Fruit of the Spirit Meditations

The Holy Spirit: A Q&A with Jeff Chacon

May 18, 2020
The Holy Spirit

As we conclude our Fruit of the Spirit series, I thought it would be helpful to go over some of these questions about the Holy Spirit. Instead of trying to tackle this difficult topic by myself, I decided to reach out to Jeff Chacon, who ministers at Anchor Point Church in Tampa (he also happens to be my father-in-law and next-door neighbor!). His answers to these questions were deep, Bible-filled and clarifying. I hope they are helpful as you search for a deeper understanding of the Holy Spirit.

What is the Holy Spirit? 

  • The Holy Spirit is not a “what” but a “who.” He is the third person of the Trinity – equal in nature and substance, but separate in person and role from God the Father and God the Son.
  • In love, God the Father sent his Son, Jesus, to die for us (1 John 4:9), and in love, the Father and Son sent the Holy Spirit to carry on Jesus’ work through his church after Jesus’ ascension to Heaven (John 16:7-15; Acts 1:8; Colossians 1:27-29)
  • The Holy Spirit carries on the work of Jesus through his church in many different ways, including: 
    • helping and comforting us (John 14:16)
    • teaching us (John 14:26)
    • testifying through us (Matthew 10:20; John 15:26)
    • filling us with courage and boldness for the work (Acts 4:31)
    • helping us make Disciples of Jesus (Matthew 28:19-20)
    • interceding for us in prayer (Romans 8:26-27; Jude 1:20).
    • connecting us emotionally to God (Galatians 4:6)
    • helping us to know God and His love better and better (Ephesians 1:17; 3:14-19)
    • sanctifying us (making us holy and helping us to grow) and transforming us into the image of Jesus with ever increasing glory (1 Peter 1:1-2; 2 Corinthians 3:16-18).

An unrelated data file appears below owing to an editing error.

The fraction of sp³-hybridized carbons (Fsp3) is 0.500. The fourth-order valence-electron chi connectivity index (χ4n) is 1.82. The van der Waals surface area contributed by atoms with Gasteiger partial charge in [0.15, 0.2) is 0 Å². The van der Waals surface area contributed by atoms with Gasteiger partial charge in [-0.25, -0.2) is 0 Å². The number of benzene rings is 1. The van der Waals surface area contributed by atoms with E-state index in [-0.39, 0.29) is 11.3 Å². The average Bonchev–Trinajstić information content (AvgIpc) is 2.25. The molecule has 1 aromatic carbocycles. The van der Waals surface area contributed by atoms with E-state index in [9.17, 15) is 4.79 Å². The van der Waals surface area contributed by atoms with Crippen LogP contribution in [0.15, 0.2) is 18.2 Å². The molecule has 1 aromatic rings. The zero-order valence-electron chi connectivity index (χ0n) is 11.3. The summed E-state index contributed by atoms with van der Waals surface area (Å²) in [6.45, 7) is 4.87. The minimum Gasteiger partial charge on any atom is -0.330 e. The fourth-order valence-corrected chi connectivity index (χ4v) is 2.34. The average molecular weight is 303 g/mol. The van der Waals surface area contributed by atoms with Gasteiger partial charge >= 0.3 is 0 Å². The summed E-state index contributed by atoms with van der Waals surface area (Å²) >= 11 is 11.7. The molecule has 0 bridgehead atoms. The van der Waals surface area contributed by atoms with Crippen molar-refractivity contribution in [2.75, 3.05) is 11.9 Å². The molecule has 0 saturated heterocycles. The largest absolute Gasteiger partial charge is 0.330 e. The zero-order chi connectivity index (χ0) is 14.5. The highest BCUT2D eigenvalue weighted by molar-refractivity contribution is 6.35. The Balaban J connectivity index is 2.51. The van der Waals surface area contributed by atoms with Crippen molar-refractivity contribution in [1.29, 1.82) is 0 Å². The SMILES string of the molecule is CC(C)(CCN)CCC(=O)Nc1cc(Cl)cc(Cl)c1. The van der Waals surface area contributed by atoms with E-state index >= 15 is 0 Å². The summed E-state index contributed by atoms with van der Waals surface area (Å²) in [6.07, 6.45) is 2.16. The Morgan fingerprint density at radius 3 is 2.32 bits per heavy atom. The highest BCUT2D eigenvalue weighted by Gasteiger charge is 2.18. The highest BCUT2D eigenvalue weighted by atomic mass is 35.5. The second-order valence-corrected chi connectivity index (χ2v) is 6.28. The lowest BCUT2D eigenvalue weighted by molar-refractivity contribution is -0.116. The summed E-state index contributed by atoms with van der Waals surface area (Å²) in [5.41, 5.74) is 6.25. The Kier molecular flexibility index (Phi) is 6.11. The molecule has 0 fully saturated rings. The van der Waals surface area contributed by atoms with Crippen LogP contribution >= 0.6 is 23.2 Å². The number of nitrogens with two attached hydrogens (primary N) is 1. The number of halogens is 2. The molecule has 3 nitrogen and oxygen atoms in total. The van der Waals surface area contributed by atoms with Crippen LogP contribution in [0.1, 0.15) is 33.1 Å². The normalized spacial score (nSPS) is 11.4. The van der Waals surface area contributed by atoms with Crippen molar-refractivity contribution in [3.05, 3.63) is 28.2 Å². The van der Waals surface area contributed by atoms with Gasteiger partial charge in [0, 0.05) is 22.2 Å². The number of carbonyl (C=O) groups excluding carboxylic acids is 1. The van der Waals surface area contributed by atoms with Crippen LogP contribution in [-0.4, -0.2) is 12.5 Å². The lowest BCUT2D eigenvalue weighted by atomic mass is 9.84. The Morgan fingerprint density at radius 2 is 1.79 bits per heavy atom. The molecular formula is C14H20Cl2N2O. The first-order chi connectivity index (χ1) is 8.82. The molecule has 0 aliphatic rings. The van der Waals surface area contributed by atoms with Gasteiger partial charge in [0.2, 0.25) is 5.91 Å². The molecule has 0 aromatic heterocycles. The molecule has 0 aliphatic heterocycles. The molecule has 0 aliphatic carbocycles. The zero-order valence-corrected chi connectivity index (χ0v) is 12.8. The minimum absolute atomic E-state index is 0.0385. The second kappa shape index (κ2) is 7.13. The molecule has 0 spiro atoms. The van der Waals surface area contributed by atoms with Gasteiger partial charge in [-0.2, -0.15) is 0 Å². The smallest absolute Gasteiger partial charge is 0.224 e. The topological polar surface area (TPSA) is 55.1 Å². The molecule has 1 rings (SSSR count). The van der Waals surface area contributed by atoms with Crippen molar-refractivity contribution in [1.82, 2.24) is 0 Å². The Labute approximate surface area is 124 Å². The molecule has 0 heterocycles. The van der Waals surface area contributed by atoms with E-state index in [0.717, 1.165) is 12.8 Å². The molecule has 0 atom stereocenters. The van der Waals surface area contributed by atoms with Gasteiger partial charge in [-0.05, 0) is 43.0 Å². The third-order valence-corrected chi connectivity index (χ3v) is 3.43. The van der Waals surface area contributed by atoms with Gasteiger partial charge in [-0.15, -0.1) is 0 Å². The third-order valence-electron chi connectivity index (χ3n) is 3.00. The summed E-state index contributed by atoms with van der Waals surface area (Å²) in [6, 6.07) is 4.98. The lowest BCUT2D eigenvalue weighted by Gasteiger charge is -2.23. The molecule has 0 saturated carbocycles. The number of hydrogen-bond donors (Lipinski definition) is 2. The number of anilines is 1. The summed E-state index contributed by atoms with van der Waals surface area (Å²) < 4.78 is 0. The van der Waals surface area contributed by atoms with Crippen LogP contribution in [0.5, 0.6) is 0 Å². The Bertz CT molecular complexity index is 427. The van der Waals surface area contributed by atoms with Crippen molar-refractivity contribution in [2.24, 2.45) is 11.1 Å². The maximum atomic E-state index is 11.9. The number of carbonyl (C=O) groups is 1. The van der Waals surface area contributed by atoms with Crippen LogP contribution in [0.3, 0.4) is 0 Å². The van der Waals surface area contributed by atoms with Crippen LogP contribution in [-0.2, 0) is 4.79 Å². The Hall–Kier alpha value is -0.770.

• and functioning as a reassuring deposit of our rich inheritance in Heaven (Ephesians 1:13-14; 2 Corinthians 5:5)

How do we get the Holy Spirit? 

  • We initially receive the gift of the indwelling Holy Spirit (John 7:38-39) when we are baptized into the death, burial and resurrection of Jesus (Romans 6:3-4) by faith in him (Colossians 2:9-12) and are born again (John 3:5), having our sins washed away (Acts 2:38; 22:16).
  • We experience more of his power and presence in our daily lives as Christians by asking for the Spirit (Luke 11:13) and allowing him to fill our hearts and lives (Ephesians 5:18).

If I want to get the fruit of the Spirit, how can I “activate” the Spirit to work in me?

  • As redeemed Christians, we are set free from the penalty and slavery of sin, but we still have a free will to choose whether to indulge the flesh or serve others in love (Galatians 5:13).
  • These two competing desires within us (to please the flesh and be selfish or to please the Spirit and be loving) are in conflict with each other since we cannot be simultaneously selfish and loving, led by the flesh and led by the Spirit.
  • So, the key to “activating” the work of the Spirit in us is to make the daily (sometimes moment by moment) decision to “crucify the flesh” (Galatians 5:24) and “live by the Spirit…keep in step with the Spirit” (vs. 25).

What does it mean to walk in the Spirit? 

  • To “walk in the Spirit” is to “keep in step with the Spirit,” (Galatians 5:25) which is a way of saying:
    • don’t run ahead of him, and don’t lag behind him
    • follow his lead, like a dancer, keeping in step with her partner
    • seek his presence and guidance
    • listen for his voice
    • allow him to influence your daily life as a friend and confidant walking side by side through life together.
  • In the gospel of Luke, we see Jesus emerging from his baptism (3:21-22) full of the Holy Spirit (4:1), then led by the Holy Spirit (vs. 1b), and then walking in the power of the Holy Spirit (4:14). Thus, we notice a progression: those who are full of the Holy Spirit (through conversion and regular refilling) can then be led by the Holy Spirit (by keeping in step with him) and therefore walk in the power of the Holy Spirit (see supernatural power in their lives).